Book Review: The Keeper of Lost Things by Ruth Hogan

The Keeper of Lost Things
by Ruth Hogan

Publication date: September 7th 2017
Publisher: Two Roads
Pages: 320


A charming, clever, and quietly moving debut novel of of endless possibilities and joyful discoveries that explores the promises we make and break, losing and finding ourselves, the objects that hold magic and meaning for our lives, and the surprising connections that bind us.

Lime green plastic flower-shaped hair bobbles—Found, on the playing field, Derrywood Park, 2nd September.

Bone china cup and saucer—Found, on a bench in Riveria Public Gardens, 31st October.

Anthony Peardew is the keeper of lost things. Forty years ago, he carelessly lost a keepsake from his beloved fiancée, Therese. That very same day, she died unexpectedly. Brokenhearted, Anthony sought consolation in rescuing lost objects—the things others have dropped, misplaced, or accidentally left behind—and writing stories about them. Now, in the twilight of his life, Anthony worries that he has not fully discharged his duty to reconcile all the lost things with their owners. As the end nears, he bequeaths his secret life’s mission to his unsuspecting assistant, Laura, leaving her his house and and all its lost treasures, including an irritable ghost.

Recovering from a bad divorce, Laura, in some ways, is one of Anthony’s lost things. But when the lonely woman moves into his mansion, her life begins to change. She finds a new friend in the neighbor’s quirky daughter, Sunshine, and a welcome distraction in Freddy, the rugged gardener. As the dark cloud engulfing her lifts, Laura, accompanied by her new companions, sets out to realize Anthony’s last wish: reuniting his cherished lost objects with their owners.

Long ago, Eunice found a trinket on the London pavement and kept it through the years. Now, with her own end drawing near, she has lost something precious—a tragic twist of fate that forces her to break a promise she once made.

As the Keeper of Lost Objects, Laura holds the key to Anthony and Eunice’s redemption. But can she unlock the past and make the connections that will lay their spirits to rest?

Full of character, wit, and wisdom, The Keeper of Lost Things is heartwarming tale that will enchant fans of The Particular Sadness of Lemon Cake, Garden Spells, Mrs Queen Takes the Train,and The Silver Linings Playbook.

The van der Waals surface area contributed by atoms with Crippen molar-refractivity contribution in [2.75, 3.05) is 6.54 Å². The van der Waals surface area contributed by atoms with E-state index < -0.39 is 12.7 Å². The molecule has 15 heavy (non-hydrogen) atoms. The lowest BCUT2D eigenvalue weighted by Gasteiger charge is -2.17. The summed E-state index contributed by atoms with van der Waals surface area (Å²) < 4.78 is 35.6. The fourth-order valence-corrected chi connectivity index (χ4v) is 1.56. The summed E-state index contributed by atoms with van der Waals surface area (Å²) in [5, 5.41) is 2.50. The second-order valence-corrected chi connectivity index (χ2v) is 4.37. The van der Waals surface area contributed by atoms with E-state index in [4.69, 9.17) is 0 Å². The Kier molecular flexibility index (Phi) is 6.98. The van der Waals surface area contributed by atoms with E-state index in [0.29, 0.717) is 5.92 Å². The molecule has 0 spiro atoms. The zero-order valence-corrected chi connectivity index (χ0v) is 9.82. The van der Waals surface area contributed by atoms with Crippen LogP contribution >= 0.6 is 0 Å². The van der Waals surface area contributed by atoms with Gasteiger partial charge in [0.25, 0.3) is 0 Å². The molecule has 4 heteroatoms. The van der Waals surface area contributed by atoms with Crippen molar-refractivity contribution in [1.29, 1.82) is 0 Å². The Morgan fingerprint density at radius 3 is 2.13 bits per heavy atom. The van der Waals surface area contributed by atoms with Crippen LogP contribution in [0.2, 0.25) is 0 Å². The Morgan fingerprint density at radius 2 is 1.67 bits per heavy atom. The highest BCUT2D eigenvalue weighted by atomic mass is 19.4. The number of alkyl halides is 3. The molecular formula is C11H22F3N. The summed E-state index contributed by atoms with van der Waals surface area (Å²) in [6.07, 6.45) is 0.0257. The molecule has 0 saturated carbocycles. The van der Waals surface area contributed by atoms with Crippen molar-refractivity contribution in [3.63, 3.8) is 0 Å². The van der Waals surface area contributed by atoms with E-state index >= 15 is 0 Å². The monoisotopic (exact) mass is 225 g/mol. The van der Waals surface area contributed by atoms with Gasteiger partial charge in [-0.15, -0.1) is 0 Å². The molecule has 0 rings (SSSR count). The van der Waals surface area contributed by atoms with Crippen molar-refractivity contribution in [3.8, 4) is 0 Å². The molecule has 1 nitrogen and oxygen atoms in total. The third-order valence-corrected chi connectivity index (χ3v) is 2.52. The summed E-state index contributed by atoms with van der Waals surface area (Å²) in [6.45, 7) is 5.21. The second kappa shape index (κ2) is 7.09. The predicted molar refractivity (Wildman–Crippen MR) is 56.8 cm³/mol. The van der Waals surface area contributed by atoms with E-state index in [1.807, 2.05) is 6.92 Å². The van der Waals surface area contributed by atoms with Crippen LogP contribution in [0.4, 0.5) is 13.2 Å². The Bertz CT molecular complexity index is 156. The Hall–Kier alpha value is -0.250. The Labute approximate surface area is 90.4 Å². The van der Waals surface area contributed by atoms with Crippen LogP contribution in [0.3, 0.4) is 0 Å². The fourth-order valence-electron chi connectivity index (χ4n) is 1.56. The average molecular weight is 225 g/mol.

Source: Goodreads


I picked up this book because I kept seeing it everywhere and was instantly drawn in by its cute floral cover. And that’s really what this book is, cute!

Set in two different timelines intelligently meandering between each other, we meet Anthony Peardew, an author and collector of his own personal lost and found, and Eunice, a colourful character who has fallen in love with a man she’ll never have.

Anthony is in need of a housekeeper/assistant and he hires Laura, a divorced and broken woman who’s living a life she never thought she would. Full of regrets and disappointments, Laura founds her new employment to be a sanctuary, and when Anthony dies he gives Laura a task which he hopes will change her life around, learning to connect with the world again.

The characters are all lovely, from bold, confident Bomber to extraordinary yet quirky next-door-neighbour Sunshine. Each character was charming and full of intriguing stories. I particularly liked the strange names of the dogs (Carrot & Baby Jane) in this book and felt they were just a small part of the plot which suggested that not everything in life needs to be perfect.

The chapters are short and sweet and the story is easy to follow. This book has a little bit of everything, covering a wide range of themes, from history and romance to whimsy humour and even ghosts make an appearance in Laura’s attempt to fulfill Anthony’s request.

Disappointingly, I wasn’t too keen on the stories Anthony had imagined and written about the items he had found throughout his travels. Often distracting from the plot, I’m not sure they added much to the story. I’d have preferred to use these pages for more development of Eunice’s story and would happily read a whole book of this story line alone.

Overall rating: A heartwarming story of the things that make life important. Weaving between two story lines which eventually come together, this story is eloquently written and left a smile on my face. I’ll be giving Ruth Hogan‘s “The Keeper of Lost Things” 4 stars. Now for “the lovely cup of tea”…

See my other reviews of books by Ruth Hogan here:

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